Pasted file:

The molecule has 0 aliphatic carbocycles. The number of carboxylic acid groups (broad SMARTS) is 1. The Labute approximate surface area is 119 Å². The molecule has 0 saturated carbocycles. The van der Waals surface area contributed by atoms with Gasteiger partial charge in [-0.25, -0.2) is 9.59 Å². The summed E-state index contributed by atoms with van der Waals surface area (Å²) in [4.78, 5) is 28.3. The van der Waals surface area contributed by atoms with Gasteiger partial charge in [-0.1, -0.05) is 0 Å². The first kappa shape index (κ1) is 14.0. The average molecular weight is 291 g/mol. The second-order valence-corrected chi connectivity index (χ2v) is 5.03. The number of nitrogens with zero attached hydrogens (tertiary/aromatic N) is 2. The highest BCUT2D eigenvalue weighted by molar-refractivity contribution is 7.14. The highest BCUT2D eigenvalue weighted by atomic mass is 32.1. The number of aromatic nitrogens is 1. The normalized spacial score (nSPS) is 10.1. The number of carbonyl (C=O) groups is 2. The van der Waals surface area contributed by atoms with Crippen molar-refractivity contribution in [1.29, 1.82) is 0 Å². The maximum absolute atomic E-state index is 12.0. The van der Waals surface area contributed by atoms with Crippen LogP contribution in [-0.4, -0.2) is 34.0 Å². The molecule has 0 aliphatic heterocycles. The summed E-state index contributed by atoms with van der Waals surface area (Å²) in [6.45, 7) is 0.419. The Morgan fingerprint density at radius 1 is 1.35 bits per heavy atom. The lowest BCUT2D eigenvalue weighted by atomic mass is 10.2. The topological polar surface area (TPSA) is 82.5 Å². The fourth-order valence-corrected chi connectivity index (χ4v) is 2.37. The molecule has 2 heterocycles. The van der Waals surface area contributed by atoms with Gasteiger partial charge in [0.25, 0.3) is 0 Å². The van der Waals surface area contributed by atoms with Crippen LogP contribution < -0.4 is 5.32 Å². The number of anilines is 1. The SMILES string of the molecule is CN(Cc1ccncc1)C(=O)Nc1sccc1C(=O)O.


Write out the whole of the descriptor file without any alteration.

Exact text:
The molecule has 0 aliphatic carbocycles. The number of carboxylic acid groups (broad SMARTS) is 1. The Labute approximate surface area is 119 Å². The molecule has 0 saturated carbocycles. The van der Waals surface area contributed by atoms with Gasteiger partial charge in [-0.25, -0.2) is 9.59 Å². The summed E-state index contributed by atoms with van der Waals surface area (Å²) in [4.78, 5) is 28.3. The van der Waals surface area contributed by atoms with Gasteiger partial charge in [-0.1, -0.05) is 0 Å². The first kappa shape index (κ1) is 14.0. The average molecular weight is 291 g/mol. The second-order valence-corrected chi connectivity index (χ2v) is 5.03. The number of nitrogens with zero attached hydrogens (tertiary/aromatic N) is 2. The highest BCUT2D eigenvalue weighted by molar-refractivity contribution is 7.14. The highest BCUT2D eigenvalue weighted by atomic mass is 32.1. The number of aromatic nitrogens is 1. The normalized spacial score (nSPS) is 10.1. The number of carbonyl (C=O) groups is 2. The van der Waals surface area contributed by atoms with Crippen molar-refractivity contribution in [1.29, 1.82) is 0 Å². The maximum absolute atomic E-state index is 12.0. The van der Waals surface area contributed by atoms with Crippen LogP contribution in [-0.4, -0.2) is 34.0 Å². The molecule has 0 aliphatic heterocycles. The summed E-state index contributed by atoms with van der Waals surface area (Å²) in [6.45, 7) is 0.419. The Morgan fingerprint density at radius 1 is 1.35 bits per heavy atom. The lowest BCUT2D eigenvalue weighted by atomic mass is 10.2. The topological polar surface area (TPSA) is 82.5 Å². The fourth-order valence-corrected chi connectivity index (χ4v) is 2.37. The molecule has 2 heterocycles. The van der Waals surface area contributed by atoms with Gasteiger partial charge in [0.25, 0.3) is 0 Å². The van der Waals surface area contributed by atoms with Crippen LogP contribution < -0.4 is 5.32 Å². The number of anilines is 1. The SMILES string of the molecule is CN(Cc1ccncc1)C(=O)Nc1sccc1C(=O)O.